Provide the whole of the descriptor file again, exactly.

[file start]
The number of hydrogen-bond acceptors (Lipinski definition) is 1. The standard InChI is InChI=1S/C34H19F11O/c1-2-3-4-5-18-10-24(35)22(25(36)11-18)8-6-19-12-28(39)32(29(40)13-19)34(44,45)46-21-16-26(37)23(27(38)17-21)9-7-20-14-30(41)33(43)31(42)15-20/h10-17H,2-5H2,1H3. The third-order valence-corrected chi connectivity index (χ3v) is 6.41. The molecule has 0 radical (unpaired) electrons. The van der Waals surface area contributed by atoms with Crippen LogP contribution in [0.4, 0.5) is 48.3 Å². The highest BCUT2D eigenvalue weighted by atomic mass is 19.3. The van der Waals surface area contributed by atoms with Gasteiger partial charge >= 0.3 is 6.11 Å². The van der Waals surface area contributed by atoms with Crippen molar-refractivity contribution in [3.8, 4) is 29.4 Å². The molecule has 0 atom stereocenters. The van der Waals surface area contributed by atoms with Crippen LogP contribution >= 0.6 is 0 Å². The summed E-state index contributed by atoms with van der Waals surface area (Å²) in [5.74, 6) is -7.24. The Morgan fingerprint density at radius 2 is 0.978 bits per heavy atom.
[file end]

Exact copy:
The number of hydrogen-bond acceptors (Lipinski definition) is 1. The standard InChI is InChI=1S/C34H19F11O/c1-2-3-4-5-18-10-24(35)22(25(36)11-18)8-6-19-12-28(39)32(29(40)13-19)34(44,45)46-21-16-26(37)23(27(38)17-21)9-7-20-14-30(41)33(43)31(42)15-20/h10-17H,2-5H2,1H3. The third-order valence-corrected chi connectivity index (χ3v) is 6.41. The molecule has 0 radical (unpaired) electrons. The van der Waals surface area contributed by atoms with Crippen LogP contribution in [0.4, 0.5) is 48.3 Å². The highest BCUT2D eigenvalue weighted by atomic mass is 19.3. The van der Waals surface area contributed by atoms with Gasteiger partial charge >= 0.3 is 6.11 Å². The van der Waals surface area contributed by atoms with Crippen molar-refractivity contribution in [3.8, 4) is 29.4 Å². The molecule has 0 atom stereocenters. The van der Waals surface area contributed by atoms with Crippen LogP contribution >= 0.6 is 0 Å². The summed E-state index contributed by atoms with van der Waals surface area (Å²) in [5.74, 6) is -7.24. The Morgan fingerprint density at radius 2 is 0.978 bits per heavy atom.